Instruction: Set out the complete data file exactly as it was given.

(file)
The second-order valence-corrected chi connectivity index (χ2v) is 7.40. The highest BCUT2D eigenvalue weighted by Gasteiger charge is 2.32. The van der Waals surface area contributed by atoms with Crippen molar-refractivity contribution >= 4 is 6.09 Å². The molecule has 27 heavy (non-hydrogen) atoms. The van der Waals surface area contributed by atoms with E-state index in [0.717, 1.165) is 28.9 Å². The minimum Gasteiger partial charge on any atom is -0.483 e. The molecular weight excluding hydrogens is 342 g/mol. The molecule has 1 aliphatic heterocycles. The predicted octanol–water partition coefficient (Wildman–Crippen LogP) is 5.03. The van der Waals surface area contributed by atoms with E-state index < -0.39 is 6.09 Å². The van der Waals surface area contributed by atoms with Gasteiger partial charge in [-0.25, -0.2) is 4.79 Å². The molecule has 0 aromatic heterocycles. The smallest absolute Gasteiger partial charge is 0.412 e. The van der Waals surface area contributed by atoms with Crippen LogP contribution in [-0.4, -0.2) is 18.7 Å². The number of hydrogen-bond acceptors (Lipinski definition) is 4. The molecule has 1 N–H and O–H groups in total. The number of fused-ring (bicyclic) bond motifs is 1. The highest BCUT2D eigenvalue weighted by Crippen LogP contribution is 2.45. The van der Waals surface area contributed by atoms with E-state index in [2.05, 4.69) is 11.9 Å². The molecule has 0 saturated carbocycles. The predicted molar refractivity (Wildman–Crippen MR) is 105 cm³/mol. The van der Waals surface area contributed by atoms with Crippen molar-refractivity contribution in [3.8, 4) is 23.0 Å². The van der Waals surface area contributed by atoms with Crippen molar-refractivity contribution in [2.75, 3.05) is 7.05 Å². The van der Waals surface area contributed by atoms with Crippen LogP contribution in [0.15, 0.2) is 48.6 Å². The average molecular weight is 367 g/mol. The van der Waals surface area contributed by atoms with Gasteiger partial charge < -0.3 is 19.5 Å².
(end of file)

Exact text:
The second-order valence-corrected chi connectivity index (χ2v) is 7.40. The highest BCUT2D eigenvalue weighted by Gasteiger charge is 2.32. The van der Waals surface area contributed by atoms with Crippen molar-refractivity contribution >= 4 is 6.09 Å². The molecule has 27 heavy (non-hydrogen) atoms. The van der Waals surface area contributed by atoms with E-state index in [0.717, 1.165) is 28.9 Å². The minimum Gasteiger partial charge on any atom is -0.483 e. The molecular weight excluding hydrogens is 342 g/mol. The molecule has 1 aliphatic heterocycles. The predicted octanol–water partition coefficient (Wildman–Crippen LogP) is 5.03. The van der Waals surface area contributed by atoms with E-state index < -0.39 is 6.09 Å². The van der Waals surface area contributed by atoms with Gasteiger partial charge in [-0.25, -0.2) is 4.79 Å². The molecule has 0 aromatic heterocycles. The smallest absolute Gasteiger partial charge is 0.412 e. The van der Waals surface area contributed by atoms with Crippen LogP contribution in [-0.4, -0.2) is 18.7 Å². The number of hydrogen-bond acceptors (Lipinski definition) is 4. The molecule has 1 N–H and O–H groups in total. The number of fused-ring (bicyclic) bond motifs is 1. The highest BCUT2D eigenvalue weighted by Crippen LogP contribution is 2.45. The van der Waals surface area contributed by atoms with E-state index in [2.05, 4.69) is 11.9 Å². The molecule has 0 saturated carbocycles. The predicted molar refractivity (Wildman–Crippen MR) is 105 cm³/mol. The van der Waals surface area contributed by atoms with Crippen molar-refractivity contribution in [3.8, 4) is 23.0 Å². The van der Waals surface area contributed by atoms with Crippen molar-refractivity contribution in [2.75, 3.05) is 7.05 Å². The van der Waals surface area contributed by atoms with Crippen LogP contribution in [0.15, 0.2) is 48.6 Å². The average molecular weight is 367 g/mol. The van der Waals surface area contributed by atoms with Gasteiger partial charge < -0.3 is 19.5 Å².